Matchu Picchu

Peru - living in high altitude

When I started to plan this trip I was overwhelmed how much this country has to offer to a curious guy. Besides the touristic places like Lima, Cuzco, Nazca, and Titicaca, it has gorgeous landscapes like the Colca Canyon, the Andean mountains, the Pacific ocean and not to forget the Amazon River and the jungle. Peru is a large country and traveling might consume more time than I had planned, so I have limited the destinations I wanted to visit.
Flying into Lima was obligatory. After a short stopover, I arrived at my final destination Arequipa, which is about 2340 meter above sea level. Leaving the aircraft I was greeted by Misti a 5800 meter high and active volcano.
If you are planning to go to Peru, you should definitively prepare yourself for staying in high altitude.

Before going on with the trip, I rested some days in Arequipa to give my body a chance to adjust to the high altitude. Headaches and short breath are normal during that period. Enjoying coca leaf tea was helping me, too. My next destination was the Colca Canyon. Starting in Arequipa driving by the Moorish monastery, Santa-Catalina, crossing the Altiplano and the Patapampa saddle (4800m), I finally reached the Colca valley - still 3700m above sea level. Here you have the chance to see some of the Andean condors and the impressive man made terraces.
Following the roads, which seemed to be endless, across the highlands, I arrived in Puno and Titicaca. From there, I took the panoramic railway trip of 10 hours with the Andean Explorer to Cuzco. I hiked the secret valley, trekked some parts of the Inka trail and climbed mount Machu Pitchu.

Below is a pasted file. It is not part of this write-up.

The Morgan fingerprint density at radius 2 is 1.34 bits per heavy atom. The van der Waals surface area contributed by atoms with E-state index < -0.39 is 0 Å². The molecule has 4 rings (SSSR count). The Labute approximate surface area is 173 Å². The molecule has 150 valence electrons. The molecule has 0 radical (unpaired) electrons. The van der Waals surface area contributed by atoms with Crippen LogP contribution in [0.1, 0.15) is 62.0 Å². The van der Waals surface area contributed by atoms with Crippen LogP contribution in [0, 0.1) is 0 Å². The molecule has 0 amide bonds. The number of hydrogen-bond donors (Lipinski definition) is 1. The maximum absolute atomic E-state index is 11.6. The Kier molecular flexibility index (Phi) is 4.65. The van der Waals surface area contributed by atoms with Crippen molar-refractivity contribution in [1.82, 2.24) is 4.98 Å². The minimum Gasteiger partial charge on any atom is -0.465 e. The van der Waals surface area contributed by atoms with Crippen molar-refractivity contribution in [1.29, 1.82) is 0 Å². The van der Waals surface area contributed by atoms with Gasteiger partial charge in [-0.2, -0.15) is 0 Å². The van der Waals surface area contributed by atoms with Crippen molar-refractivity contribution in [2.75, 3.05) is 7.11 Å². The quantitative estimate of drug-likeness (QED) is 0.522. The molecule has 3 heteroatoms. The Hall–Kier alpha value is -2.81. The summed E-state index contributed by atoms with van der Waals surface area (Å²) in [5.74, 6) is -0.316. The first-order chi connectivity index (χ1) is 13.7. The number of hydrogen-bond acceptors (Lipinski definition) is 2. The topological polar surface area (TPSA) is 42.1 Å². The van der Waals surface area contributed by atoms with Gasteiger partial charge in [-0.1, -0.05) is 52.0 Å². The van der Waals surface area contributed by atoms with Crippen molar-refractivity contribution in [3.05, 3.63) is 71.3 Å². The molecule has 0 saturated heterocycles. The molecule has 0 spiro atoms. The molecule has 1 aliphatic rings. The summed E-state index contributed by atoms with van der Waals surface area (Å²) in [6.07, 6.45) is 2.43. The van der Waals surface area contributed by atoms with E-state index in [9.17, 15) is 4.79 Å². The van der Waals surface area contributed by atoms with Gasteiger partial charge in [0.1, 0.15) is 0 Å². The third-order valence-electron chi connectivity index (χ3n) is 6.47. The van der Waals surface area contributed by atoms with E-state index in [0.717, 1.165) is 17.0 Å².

Public transportation

Colca Highlands

Everyone is talking about the grandeur of the Grand Canyon (United States) but Colca Canyon is equally impressive - located about 160 kilometers northwest of Arequipa. With a depth of 3270m, it is one of the deepest canyon in the world - twice as deep as the Grand Canyon.
Furthermore the Colca Valley is a colorful Andean valley with pre-Inca culture and towns founded in Spanish colonial times which are still inhabited.
The local people still maintain their traditions and continue to cultivate the pre-Inca stepped terraces. It is really amazing how many of those manmade terraces you can find here (see picture below).

Matchu Picchu

Endless roads and railways

It was amazing to see those endless landscapes. That is why I had to get out of the car and stood still for several minutes to absorb the impression, the fresh cold air and the silence. Those were the moments of realizing how beautiful this country is. The other time I felt this realization was when I took the Andean Explorer from Puno to Cuzco - a 10 and half hour train ride on tracks clinging to the winding hillsides in the mountains and through the valleys.
It was a pity to see only the south of Peru. There is so much more to explore in the northern parts of Peru.

The Ruins

Machu Picchu is situated on a mountain ridge above the Sacred Valley northwest of Cuzco. Most archaeologists believe that Machu Picchu was built as an estate for the Inca emperor Pachacuti (1438–1472). Actually there were no documents of any kind found to proof any theories about this place. Anyway it is overwhelming - just walk up those small beaten tracks to the top.
Try to picture the human-shaped face in the mountains :)

Moray (picture on the right) is approximately 50km northwest of Cuzco on a high plateau at about 3500m. This site contains unusual Inca ruins, mostly consisting of several enormous terraced circular depressions. As with other Inca sites it also has a sophisticated irrigation system. The purpose of these depressions is uncertain, but their depth, design, and orientation with respect to wind and sun create a temperature difference of as much as 15 °C between the top and the bottom. It is possible that the Inca used it to study the effects of different climatic conditions on crops.